Use a PowerShell Function to Determine Miles to Go


Summary: Microsoft Scripting Guy, Ed Wilson, talks about a Windows PowerShell function to determine miles remaining to meet challenge.

Microsoft Scripting Guy, Ed Wilson, is here. If you are friends with me on Facebook, you know that in October I accepted a challenge to run a hundred miles before January 31, 2015. I was doing really well until I was knocked out of the action by surgery. The other day the doctor gave me a clearance to begin exercising again. Now, I need to know how many miles I need to do, per day, to complete the 100-mile challenge.

When I was on the treadmill this morning, I decided that this was the perfect challenge for Windows PowerShell—determining how many miles to run a day (well, not actually running the miles...Jeffery Hicks aside, Windows PowerShell looks pretty strange on a pair of running shoes).

The Get-Miles Windows PowerShell function is really simple. I did not even add any Help to it because I will be using it for the next month or so, and then it will have outlived its usefulness.

So how does it work?

The first thing I do is use the Function keyword to tell Windows PowerShell I want to create a function. Next, I assign a name. I like to use Verb-Noun naming conventions when creating function names because it promotes function discoverability.

I create a single input parameter. This input parameter is my total mileage that I have run to date. Obviously, this will change on a daily basis (or at least I hope it will change on a daily basis). When I run, I always run complete miles. So it will be something like 1, 2, 3, or 4 miles. I do not do partial miles, so I cast my input type as an integer. Here is my script so far:

Function Get-Miles {

    Param ([int]$miles)

Everything else in the function is automatic because I know the following information:

  • The end date. I have to complete the challenge by January 31, 2015. This is a static value that will not change.
  • The distance. I have to complete 100 miles. This is also a static value that will not change.
  • The current date. Every time I run the function, I want to know how many miles I will need to do per day, to reach my goal within the allotted time. I am always basing my answer on the current date.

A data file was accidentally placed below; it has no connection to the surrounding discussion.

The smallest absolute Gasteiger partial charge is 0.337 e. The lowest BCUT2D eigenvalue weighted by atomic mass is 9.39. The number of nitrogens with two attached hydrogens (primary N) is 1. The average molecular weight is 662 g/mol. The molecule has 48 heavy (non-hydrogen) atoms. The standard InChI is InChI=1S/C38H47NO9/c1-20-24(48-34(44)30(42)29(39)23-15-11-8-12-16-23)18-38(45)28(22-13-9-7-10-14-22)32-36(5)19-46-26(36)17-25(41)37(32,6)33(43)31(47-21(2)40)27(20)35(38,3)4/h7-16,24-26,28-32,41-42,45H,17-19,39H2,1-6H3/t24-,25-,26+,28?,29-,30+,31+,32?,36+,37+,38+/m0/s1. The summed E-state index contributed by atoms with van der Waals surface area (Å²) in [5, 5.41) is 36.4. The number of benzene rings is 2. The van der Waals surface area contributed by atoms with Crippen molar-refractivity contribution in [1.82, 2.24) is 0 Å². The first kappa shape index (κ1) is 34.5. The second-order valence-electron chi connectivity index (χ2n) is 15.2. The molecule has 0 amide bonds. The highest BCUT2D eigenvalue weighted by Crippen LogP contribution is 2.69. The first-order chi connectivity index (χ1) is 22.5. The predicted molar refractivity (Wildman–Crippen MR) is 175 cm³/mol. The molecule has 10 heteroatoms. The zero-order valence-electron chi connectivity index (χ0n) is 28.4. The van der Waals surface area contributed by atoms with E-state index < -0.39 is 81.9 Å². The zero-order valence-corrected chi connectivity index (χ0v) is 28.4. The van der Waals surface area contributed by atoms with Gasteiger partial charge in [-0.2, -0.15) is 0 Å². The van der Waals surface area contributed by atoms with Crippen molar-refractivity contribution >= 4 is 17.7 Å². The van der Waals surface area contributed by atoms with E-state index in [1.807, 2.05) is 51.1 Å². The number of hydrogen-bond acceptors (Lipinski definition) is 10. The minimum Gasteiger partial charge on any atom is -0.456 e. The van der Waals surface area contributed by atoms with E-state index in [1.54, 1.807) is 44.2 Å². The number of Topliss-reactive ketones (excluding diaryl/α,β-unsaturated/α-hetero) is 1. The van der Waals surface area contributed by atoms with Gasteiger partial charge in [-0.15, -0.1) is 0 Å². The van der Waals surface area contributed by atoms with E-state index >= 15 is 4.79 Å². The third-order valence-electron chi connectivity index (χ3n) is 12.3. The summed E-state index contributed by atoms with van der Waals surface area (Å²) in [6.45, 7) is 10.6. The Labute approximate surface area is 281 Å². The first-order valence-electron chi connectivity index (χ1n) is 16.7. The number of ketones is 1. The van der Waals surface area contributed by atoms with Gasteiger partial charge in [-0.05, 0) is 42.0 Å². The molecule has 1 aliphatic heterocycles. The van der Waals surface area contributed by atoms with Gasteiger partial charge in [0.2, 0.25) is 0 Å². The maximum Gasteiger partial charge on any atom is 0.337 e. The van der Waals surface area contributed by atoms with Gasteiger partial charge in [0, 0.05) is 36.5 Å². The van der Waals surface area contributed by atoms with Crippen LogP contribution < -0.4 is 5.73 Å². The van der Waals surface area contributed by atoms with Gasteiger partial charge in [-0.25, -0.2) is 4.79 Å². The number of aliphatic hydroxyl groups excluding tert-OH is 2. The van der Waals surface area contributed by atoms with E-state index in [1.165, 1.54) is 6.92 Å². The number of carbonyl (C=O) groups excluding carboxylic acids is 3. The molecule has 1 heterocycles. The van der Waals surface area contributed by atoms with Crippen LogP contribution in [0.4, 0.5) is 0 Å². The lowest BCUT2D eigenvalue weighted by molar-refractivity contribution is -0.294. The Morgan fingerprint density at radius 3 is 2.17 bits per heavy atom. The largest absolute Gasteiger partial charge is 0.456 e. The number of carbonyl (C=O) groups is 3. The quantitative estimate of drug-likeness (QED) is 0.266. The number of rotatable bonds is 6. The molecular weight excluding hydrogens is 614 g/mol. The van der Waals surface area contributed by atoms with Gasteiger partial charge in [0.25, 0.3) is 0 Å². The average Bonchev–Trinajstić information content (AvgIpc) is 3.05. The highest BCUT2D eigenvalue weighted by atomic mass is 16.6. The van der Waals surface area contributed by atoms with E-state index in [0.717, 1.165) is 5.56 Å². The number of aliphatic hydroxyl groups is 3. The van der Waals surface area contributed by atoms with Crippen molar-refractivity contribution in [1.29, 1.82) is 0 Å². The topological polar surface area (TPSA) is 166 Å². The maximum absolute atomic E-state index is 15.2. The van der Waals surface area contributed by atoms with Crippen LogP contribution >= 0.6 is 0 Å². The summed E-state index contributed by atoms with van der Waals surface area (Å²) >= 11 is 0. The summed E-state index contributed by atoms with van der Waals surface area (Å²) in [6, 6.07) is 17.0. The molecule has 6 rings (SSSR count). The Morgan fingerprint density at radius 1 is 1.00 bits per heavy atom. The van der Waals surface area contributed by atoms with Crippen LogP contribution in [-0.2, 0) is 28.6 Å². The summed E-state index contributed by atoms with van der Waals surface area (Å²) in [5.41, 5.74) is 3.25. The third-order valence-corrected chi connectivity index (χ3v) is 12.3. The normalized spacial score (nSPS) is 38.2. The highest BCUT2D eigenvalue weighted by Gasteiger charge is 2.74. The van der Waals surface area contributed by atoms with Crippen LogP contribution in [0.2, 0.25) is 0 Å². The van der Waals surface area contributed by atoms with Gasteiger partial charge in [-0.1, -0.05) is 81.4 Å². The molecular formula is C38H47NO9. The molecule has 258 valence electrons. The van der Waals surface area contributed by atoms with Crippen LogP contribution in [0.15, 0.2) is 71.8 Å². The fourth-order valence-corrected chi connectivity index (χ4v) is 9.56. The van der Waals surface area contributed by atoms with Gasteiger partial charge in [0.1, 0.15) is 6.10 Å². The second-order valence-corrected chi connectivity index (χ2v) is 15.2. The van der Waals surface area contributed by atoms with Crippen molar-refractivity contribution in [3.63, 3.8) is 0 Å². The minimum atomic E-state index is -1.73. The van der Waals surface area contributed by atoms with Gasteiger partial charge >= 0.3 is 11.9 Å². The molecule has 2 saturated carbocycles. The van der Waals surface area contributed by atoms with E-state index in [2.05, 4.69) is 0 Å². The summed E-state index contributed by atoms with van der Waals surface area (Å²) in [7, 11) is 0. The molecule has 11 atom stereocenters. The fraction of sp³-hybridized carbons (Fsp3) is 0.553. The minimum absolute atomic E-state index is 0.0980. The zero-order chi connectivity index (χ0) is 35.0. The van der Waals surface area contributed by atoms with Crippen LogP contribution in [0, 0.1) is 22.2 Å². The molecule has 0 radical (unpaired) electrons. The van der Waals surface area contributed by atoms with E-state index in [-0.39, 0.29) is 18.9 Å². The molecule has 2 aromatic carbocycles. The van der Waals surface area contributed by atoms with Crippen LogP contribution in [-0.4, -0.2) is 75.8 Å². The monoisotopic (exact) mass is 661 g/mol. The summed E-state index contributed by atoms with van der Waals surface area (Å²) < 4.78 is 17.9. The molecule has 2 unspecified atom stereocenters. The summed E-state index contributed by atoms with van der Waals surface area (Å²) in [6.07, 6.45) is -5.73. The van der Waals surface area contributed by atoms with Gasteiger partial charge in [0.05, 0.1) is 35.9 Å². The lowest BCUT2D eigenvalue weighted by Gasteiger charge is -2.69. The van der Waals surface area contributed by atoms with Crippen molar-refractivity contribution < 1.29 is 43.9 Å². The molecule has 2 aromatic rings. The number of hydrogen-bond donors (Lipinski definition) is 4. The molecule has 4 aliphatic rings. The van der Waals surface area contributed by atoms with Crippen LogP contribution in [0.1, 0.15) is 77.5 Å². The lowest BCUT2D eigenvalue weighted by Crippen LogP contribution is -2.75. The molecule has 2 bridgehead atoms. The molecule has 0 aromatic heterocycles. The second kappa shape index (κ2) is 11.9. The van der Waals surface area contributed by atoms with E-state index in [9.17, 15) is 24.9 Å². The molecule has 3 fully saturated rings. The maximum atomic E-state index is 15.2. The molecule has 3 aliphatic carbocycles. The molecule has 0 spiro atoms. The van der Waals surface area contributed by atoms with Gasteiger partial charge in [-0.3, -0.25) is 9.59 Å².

I create two variables to hold my static values. I could create constants instead of variables for this—but hey, there is no real reason for doing this. I am not going to change the values, so they will be constant enough. Here are the value assignments:

$end = "1/31/2015"

$distance = 100

Now I create a TimeSpan object that will represent the amount of time between now and January 31, 2015. I am only interested in the number of days—and Days is one of the properties of a TimeSpan object. I store the number of days in a variable that I call $days. Here is the command:

$days = (New-TimeSpan -Start (get-date) -End ([datetime]$end)).Days

I now need to do a little bit of math work. I want to calculate the number of miles per day that I need to run to meet my goal of 100 miles by the end of January. To do this, I use my static distance value of 100 (stored in the $distance variable), and I subtract the number of miles I have run to date.

Because I will know this value when I call the function, I use the variable that holds my parameter here. Then I divide by the number of days remaining (which I obtained from my TimeSpan object). Here is the command:

$milesPerDay = ($distance - $miles)/ $days

The last thing to do is format my output. Because I am not interested in a large number of digits of output (in fact, the treadmill at the gym only displays tenths of miles), the answer I need is mileage that is precise to a tenth of a mile. If I go over the requisite amount each day (remember I always run to a complete mile), I will be assured of meeting my goal. Here is the line of code that formats the output:

"Run {0:N1} miles per day" -f $milesPerDay}

The complete function is shown here:

Function Get-Miles {

    Param ([int]$miles)

    $end = "1/31/2015"

    $distance = 100

    $days = (New-TimeSpan -Start (get-date) -End ([datetime]$end)).Days

    $milesPerDay = ($distance - $miles)/ $days

    "Run {0:N1} miles per day" -f $milesPerDay}

I could add it to my Windows PowerShell profile—but I will be only using this function every few days for the next few weeks, so it is not worth the trouble. I will, however, copy it to my scratch folder so it will be easy-to-use.

I could call it from the command line in the Windows PowerShell console. But for me, it is easier to simply open it up in the Windows PowerShell ISE. I run the function by pressing the big green triangle, and then I call the function from the immediate pane. The following image provides an example of using the function:

Image of command output 

That is all there is to using Windows PowerShell to determine miles left to run. Join me tomorrow when I will talk about more cool Windows PowerShell stuff.

I invite you to follow me on Twitter and Facebook. If you have any questions, send email to me at scripter@microsoft.com, or post your questions on the Official Scripting Guys Forum. See you tomorrow. Until then, peace.

Ed Wilson, Microsoft Scripting Guy 

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